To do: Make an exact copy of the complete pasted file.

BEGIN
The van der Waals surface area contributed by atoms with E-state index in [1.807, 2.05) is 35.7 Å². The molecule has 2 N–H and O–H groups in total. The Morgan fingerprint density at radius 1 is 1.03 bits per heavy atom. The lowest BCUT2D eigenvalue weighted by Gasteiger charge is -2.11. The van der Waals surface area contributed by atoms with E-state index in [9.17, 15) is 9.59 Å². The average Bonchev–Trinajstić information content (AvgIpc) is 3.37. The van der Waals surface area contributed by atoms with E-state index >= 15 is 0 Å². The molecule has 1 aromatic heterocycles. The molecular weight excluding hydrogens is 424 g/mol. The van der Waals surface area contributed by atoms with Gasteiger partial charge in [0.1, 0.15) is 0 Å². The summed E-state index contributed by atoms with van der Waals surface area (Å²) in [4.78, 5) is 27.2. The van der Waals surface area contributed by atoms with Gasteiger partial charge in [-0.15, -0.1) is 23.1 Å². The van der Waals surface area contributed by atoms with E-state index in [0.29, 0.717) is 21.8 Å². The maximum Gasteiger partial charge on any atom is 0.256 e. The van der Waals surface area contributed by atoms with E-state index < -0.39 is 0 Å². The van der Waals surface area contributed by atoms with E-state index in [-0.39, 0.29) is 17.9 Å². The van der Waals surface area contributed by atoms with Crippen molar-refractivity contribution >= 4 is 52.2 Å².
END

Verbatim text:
The van der Waals surface area contributed by atoms with E-state index in [1.807, 2.05) is 35.7 Å². The molecule has 2 N–H and O–H groups in total. The Morgan fingerprint density at radius 1 is 1.03 bits per heavy atom. The lowest BCUT2D eigenvalue weighted by Gasteiger charge is -2.11. The van der Waals surface area contributed by atoms with E-state index in [9.17, 15) is 9.59 Å². The average Bonchev–Trinajstić information content (AvgIpc) is 3.37. The van der Waals surface area contributed by atoms with E-state index >= 15 is 0 Å². The molecule has 1 aromatic heterocycles. The molecular weight excluding hydrogens is 424 g/mol. The van der Waals surface area contributed by atoms with Gasteiger partial charge in [0.1, 0.15) is 0 Å². The summed E-state index contributed by atoms with van der Waals surface area (Å²) in [4.78, 5) is 27.2. The van der Waals surface area contributed by atoms with Gasteiger partial charge in [-0.15, -0.1) is 23.1 Å². The van der Waals surface area contributed by atoms with E-state index in [0.29, 0.717) is 21.8 Å². The maximum Gasteiger partial charge on any atom is 0.256 e. The van der Waals surface area contributed by atoms with E-state index < -0.39 is 0 Å². The van der Waals surface area contributed by atoms with E-state index in [-0.39, 0.29) is 17.9 Å². The van der Waals surface area contributed by atoms with Crippen molar-refractivity contribution >= 4 is 52.2 Å².